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Dissenting Opinions By Supreme Court Justices In Federal Income Tax Controversies, Walter J. Blum Dec 1983

Dissenting Opinions By Supreme Court Justices In Federal Income Tax Controversies, Walter J. Blum

Michigan Law Review

What is to be learned from this review of the various analyses offered in dissenting tax opinions over the past five terms of the Supreme Court? When the Court has decisively interpreted narrow or technical language in the statute, dissenters all too often indulge in lengthy analyses that can only serve to create further confusion. Only when the Court focuses on a judicially made rule or an issue with constitutional implications is a broader dissent appropriate. If dissenters generally adhered to the guidelines set forth at the outset of this Article the tax world would, I believe, be at least ...


Improving Jury Deliberations: A Reconsideration Of Lesser Included Offense Instructions, Michael D. Craig Apr 1983

Improving Jury Deliberations: A Reconsideration Of Lesser Included Offense Instructions, Michael D. Craig

University of Michigan Journal of Law Reform

This Note approves of efforts to avoid hung juries by giving lesser included offense instructions but opposes those instructions that restrict juror decisions and coerce minority jurors. Rather, this Note offers a lesser included offense instruction that promotes flexibility and jury compromise without undermining the deliberative process. Part I describes the problem of hung juries and how courts have tried to prevent them with restrictive lesser included offense instructions. Part II analyzes the coercive impact of restrictive lesser included offense instructions and concludes that an instruction conditioning deliberations upon individual juror disagreement better promotes compromises on the merits while reducing ...


Habeas Corpus Review Of State Trial Court Failure To Give Lesser Included Offense Instructions, Michael H. Hoffheimer Apr 1983

Habeas Corpus Review Of State Trial Court Failure To Give Lesser Included Offense Instructions, Michael H. Hoffheimer

University of Michigan Journal of Law Reform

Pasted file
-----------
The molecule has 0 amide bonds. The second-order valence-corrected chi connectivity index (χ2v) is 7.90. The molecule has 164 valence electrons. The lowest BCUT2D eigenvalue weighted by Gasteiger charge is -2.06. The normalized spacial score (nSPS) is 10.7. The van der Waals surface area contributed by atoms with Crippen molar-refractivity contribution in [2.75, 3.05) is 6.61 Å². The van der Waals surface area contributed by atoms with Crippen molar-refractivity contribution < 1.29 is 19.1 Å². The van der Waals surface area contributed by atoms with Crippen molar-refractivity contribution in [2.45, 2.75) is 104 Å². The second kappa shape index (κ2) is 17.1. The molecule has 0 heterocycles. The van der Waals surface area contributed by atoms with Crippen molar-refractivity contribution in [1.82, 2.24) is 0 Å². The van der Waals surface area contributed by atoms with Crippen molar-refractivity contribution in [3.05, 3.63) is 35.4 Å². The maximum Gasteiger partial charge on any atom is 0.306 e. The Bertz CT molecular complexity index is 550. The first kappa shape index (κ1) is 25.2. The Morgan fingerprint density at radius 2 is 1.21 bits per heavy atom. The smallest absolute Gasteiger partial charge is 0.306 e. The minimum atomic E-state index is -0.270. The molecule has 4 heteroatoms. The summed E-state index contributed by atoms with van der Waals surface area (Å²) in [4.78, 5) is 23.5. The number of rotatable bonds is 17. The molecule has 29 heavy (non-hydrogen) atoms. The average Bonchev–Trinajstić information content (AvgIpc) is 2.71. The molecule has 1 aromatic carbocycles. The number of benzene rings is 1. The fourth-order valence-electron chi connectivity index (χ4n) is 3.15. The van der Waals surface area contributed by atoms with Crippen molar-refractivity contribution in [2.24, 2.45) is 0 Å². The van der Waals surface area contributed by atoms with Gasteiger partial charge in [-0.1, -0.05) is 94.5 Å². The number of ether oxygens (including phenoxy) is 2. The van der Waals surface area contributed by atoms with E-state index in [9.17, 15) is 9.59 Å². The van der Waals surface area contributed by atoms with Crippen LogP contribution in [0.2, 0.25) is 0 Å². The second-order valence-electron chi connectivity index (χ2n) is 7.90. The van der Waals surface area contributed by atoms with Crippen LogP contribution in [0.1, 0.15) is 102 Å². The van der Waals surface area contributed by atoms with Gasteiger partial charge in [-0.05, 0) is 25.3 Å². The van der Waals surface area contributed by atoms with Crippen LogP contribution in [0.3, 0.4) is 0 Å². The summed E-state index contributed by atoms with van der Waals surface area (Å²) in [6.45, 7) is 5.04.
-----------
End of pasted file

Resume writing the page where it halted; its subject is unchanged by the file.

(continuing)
This Note advocates that federal courts review state criminal convictions in habeas corpus proceedings when lesser included offense instructions are available under state law but were not given. Part I demonstrates that granting such review conforms to the modern jurisdictional scope of federal collateral review because failure to give the instructions undermines the fact-finding function of juries and is therefore unconstitutional. Part II analyzes the proper standard of review and determines that the federal interest in protecting the reliability of the fact-finding process should prevail over any conflicting state interest in refusing to give lesser included offense instructions. Part II ...


Oral Argument And Expediting Appeals: A Compatible Combination, Joy A. Chapper Jan 1983

Oral Argument And Expediting Appeals: A Compatible Combination, Joy A. Chapper

University of Michigan Journal of Law Reform

The purpose of this Article is to explore these issues in light of Sacramento's experience with the expedited appeal procedure. The data presented here are drawn from an evaluation of the first twelve months of the procedure's operation. This evaluation was based on court records of the more than one hundred cases that followed the expedited procedure to completion, in-person interviews with members of the court and court staff, and telephone interviews with participating attorneys. Part I briefly sets out the new procedure and the context in which this procedure was introduced and integrated. Part II discusses the ...


An Appellate Court Dilemma And A Solution Through Subject Matter Organization, Daniel J. Meador Jan 1983

An Appellate Court Dilemma And A Solution Through Subject Matter Organization, Daniel J. Meador

University of Michigan Journal of Law Reform

The recent litigation explosion presents a two-pronged dilemma for American appellate courts. If, on the one hand, the number of appellate judges is not expanded to keep abreast of growing case loads, there is a risk that courts will rely too heavily on professional staff, thereby watering down the decision-making process. If, on the other hand, the number of judges is proportionately increased with the growth in appellate litigation, the number of three-judge decisional units will also increase, thereby threatening predictability and uniformity in the law of the jurisdiction. This Article undertakes to explain that dilemma and to offer a ...